Tuition at Trinity Christian Academy is $5,250 a year for a family’s first student — well below the $10,500 that HB 1 would give parents annually for private school costs.

Darbie Safford is the superintendent of schools for the Catholic Diocese of Tyler, which includes the five counties in VanDeaver’s district. She said the diocese does not have any schools in the district, but it has “quite a few parishes” there that could consider opening schools if HB 1 passes.

“Right now a lot of parishes are really reluctant to start Catholic schools because of the finances,” Safford said. “Whereas if they knew they had a source of income,” she added, they would be more interested.”

She noted the diocese recently opened a school in Canton — midway between Dallas and Tyler — and the school, Holy Family Academy, is “hoping this bill will pass and they’ll be able to serve a broader part of the population.”

“The fact that [the legislation] was on the horizon made it more feasible to consider opening,” Safford said.

Both Malone and Safford were well-versed in the school voucher debate unfolding in Austin. Malone noted he previously worked in public education for 30 years and felt there was “a lot of fear mongering going on” about the impact vouchers could have on public schools.

Safford disputed the idea that vouchers would just further benefit families that are already wealthy enough to send their kids to private schools. She noted that at St. Mary’s Catholic School in Longview, a majority of students qualify for free and reduced lunch. K-12 tuition there ranges from $7,600 to $9,400, but Safford said there is a financial aid program that allows parents to apply to receive up to 40% off.

“We’re not talking about parents who just want a break on their taxes,” she said. “We’re talking about people who are really struggling to get by who are coming to us, asking for help because they want to be able to provide the best for their kids.”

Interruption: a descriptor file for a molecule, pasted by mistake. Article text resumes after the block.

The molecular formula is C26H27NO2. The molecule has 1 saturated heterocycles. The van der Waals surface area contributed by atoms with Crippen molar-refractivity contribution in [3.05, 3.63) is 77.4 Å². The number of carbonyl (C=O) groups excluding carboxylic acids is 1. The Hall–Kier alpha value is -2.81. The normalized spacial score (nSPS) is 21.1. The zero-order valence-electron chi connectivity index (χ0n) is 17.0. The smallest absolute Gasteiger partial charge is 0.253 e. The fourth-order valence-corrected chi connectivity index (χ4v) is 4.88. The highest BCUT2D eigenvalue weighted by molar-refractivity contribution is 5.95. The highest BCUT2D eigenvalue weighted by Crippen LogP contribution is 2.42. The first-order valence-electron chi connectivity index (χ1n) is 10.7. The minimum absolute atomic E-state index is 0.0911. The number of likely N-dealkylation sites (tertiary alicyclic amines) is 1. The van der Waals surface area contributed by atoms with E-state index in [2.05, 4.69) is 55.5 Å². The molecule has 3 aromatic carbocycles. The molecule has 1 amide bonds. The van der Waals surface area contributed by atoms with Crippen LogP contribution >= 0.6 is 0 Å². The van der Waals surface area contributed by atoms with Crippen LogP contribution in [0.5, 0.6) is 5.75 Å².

As for VanDeaver, Malone acknowledged they do not see eye-to-eye on school vouchers and so “we kind of look further down the road” for elected officials to work with.

A primary threat

VanDeaver’s district is blood-red. President Donald Trump would have won it by 50 percentage points in 2020 — it was redrawn in 2021 — and Abbott carried it by 60 points last year.

Abbott has promised to get involved in the primaries targeting Republican holdouts. VanDeaver said he is not worried about the threats by Abbott and pro-voucher groups to target his reelection because he does not hear his voters asking for vouchers.

But in the 2022 Republican primary, 87% of voters approved a pro-voucher ballot proposition in VanDeaver’s district, similar to its support among Republican primary voters statewide. The proposition said “Texas parents and guardians should have the right to select schools, whether public or private, for their children, and the funding should follow the student.”

VanDeaver has not had a close primary since he first won the seat in 2014, defeating then-incumbent George Lavender in the primary. Lavender sought to reclaim the seat in 2016 and 2022, but VanDeaver beat him by double digits each time.

VanDeaver already has two primary challengers for next year: Dale Huls and Scott Hommel. Huls is a longtime GOP activist from De Kalb who says he “strongly advocate[s] for parental rights and educational freedom.” Hommel is the chair of the Lamar County GOP, and his website says he supports “school choice and the protection of public school teachers.”

A third Republican, Chris Spencer, is considering whether to run against VanDeaver. Spencer is the chairman of the Sulphur River Basin Authority — an appointee of Abbott — who has a newspaper column that he has used to rebut arguments that vouchers hurt rural Texas.

Spencer declined to comment for this story, but in a Facebook post Tuesday, he said he was “pleasantly surprised” to see VanDeaver vote for HB 1 in committee.

“I hope he continues to demonstrate his support” for the bill on the floor, Spencer said. “The people of House District 1 and Northeast Texas will be watching closely.”

This story originally appeared in the Texas Tribune. To read this article in its original format, click here.